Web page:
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Routemaster 29 bus to transport Cypriot community on journey of ‘belonging’

PUBLISHED: 15:17 16 November 2018 | UPDATED: 12:04 19 November 2018

People waiting to board the

People waiting to board the "symbolic" 29 bus. Picture: Being Human Festival

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A Routemaster bus will take 72 passengers on a journey through Greek Cypriot history, via Camden and Holloway, on Sunday.

A Greek Cypriot shop in Green Lane with a sign that starts begins with ancient Greek punctuation and ends with and English 'S', symbolising the Cypriot Greek diaspora's journey. Picture: Being Human FestivalA Greek Cypriot shop in Green Lane with a sign that starts begins with ancient Greek punctuation and ends with and English 'S', symbolising the Cypriot Greek diaspora's journey. Picture: Being Human Festival

A Routemaster bus took 72 passengers on a journey through Greek Cypriot history, via Camden and Holloway, on Sunday.

The 29 bus route has “become a symbol” of the Greek Cypriot communities’ journey, connecting key areas like Pratt Street, Holloway and Green Lanes, while also reminding first-generation migrants of their transition from outsiders to neighbours.

The bus ride down memory lane was organised by academics from Westminster and Queen Mary universities – and it’s part of the Being Human festival, which has an “origins and endings” theme this year. The bus sold out in two hours.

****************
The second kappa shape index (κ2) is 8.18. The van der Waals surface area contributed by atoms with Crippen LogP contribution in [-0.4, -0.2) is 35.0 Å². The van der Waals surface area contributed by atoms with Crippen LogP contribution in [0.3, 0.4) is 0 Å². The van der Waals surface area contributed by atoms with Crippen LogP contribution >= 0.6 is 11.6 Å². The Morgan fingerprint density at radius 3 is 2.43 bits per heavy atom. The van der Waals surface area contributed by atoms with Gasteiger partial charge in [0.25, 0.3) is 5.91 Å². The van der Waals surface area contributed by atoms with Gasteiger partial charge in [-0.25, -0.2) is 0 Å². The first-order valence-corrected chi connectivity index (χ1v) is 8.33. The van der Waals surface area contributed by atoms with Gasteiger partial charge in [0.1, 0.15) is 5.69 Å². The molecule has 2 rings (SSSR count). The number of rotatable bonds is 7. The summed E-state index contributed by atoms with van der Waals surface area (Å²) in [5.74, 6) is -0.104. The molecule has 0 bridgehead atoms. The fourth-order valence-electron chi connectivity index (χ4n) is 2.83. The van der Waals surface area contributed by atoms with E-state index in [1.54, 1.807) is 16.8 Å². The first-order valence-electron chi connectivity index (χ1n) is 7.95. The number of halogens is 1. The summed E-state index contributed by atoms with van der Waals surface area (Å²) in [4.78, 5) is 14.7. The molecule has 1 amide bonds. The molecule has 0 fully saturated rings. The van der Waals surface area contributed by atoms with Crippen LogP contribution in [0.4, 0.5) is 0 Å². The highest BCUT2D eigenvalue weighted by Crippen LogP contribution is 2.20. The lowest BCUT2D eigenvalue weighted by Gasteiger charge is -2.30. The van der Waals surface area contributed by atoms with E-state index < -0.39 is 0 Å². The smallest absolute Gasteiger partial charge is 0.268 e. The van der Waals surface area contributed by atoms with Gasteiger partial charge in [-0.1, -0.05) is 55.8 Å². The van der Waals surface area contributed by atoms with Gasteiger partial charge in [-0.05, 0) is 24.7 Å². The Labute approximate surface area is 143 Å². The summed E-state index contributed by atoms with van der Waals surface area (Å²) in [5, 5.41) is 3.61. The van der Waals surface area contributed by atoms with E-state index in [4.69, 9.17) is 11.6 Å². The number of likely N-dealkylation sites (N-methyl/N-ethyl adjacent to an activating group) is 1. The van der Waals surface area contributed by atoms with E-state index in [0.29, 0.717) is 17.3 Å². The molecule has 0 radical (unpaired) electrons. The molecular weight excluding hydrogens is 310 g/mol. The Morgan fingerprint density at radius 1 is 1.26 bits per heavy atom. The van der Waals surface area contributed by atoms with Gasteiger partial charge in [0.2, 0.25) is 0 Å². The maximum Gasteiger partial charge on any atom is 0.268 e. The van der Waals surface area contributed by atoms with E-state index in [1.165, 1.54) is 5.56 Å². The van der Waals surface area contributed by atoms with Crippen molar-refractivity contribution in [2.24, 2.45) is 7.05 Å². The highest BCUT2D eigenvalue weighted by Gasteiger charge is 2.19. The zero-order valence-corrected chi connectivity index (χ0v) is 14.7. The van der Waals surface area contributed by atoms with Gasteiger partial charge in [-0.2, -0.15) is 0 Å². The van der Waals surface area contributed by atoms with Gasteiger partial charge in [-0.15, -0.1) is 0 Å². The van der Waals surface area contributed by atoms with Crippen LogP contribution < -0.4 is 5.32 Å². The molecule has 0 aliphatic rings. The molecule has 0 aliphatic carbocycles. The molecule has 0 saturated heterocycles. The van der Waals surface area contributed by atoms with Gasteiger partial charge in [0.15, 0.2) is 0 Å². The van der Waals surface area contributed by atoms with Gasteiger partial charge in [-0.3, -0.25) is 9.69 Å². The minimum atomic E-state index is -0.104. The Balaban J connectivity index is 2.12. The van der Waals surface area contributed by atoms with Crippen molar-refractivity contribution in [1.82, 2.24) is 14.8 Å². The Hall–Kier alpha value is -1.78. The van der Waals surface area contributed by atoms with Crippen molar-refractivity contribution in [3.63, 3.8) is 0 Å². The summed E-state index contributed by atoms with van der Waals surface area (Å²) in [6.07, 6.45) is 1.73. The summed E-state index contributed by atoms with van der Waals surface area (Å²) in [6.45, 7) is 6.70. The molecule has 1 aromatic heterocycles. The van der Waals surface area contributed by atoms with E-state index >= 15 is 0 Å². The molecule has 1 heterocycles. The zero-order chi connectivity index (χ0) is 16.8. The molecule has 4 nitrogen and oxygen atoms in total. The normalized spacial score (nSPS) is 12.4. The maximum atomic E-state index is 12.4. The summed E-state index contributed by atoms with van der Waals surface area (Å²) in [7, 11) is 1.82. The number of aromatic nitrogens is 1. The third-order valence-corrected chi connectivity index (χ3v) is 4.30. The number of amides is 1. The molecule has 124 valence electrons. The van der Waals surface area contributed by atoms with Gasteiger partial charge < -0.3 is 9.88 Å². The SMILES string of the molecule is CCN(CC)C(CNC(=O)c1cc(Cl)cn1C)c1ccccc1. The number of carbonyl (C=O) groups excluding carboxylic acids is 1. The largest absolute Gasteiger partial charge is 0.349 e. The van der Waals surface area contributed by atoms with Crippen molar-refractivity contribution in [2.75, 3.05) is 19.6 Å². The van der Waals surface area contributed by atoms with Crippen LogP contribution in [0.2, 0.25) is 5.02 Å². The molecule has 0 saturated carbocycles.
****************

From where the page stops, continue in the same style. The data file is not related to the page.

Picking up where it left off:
Dr Petros Kararsareas and Athena Mandis posing with a 29 bus cut out. Picture: Being Human FestivalDr Petros Kararsareas and Athena Mandis posing with a 29 bus cut out. Picture: Being Human Festival

“Buses are curious because they cut through different areas and different people,” said Athena Mandis, who teaches film at Queen Mary uni.

“I remember travelling on the C11 from Swiss Cottage to Archway, going from the very rich to the very poor.

“All are different classes of people and yet they are united by bus their bus route – people get used to their bus and want to go through that journey.”

The 29 bus has become The 29 bus has become "symbolic" for many Greek Cypriots living in north London. Picture: Matt Buck

Dr Petros Karatsareas, 35, a socio-linguist at Westminster University, added: “We have managed to capture a vivid memory of Camden, Holloway and Green Lanes for the older generation.

“We believe this project resonates really strongly not only with the Greek Cypriots, but with other communities and their experiences of London life.”

Ticket-holders gathered at the All Saints Greek Orthodox Cathedral before boarding the bus, where they listened to audio memories from members of the community as they retraced what was, for many, a well-ridden bus route.

People waiting to board the People waiting to board the "symbolic" 29 bus. Picture: Being Human Festival

“What’s quite important to mention,” said Petros, “is when Cypriot migrants first arrived in London they did find a community of Greeks – but they were aristocratic shipping magnets and very different. They [the Greeks] went to the Hagia Sophia Church in Bayswater – where the exiled king of Greece still goes – but they didn’t like the Cypriots going there because they were economic migrants and of a lower education.”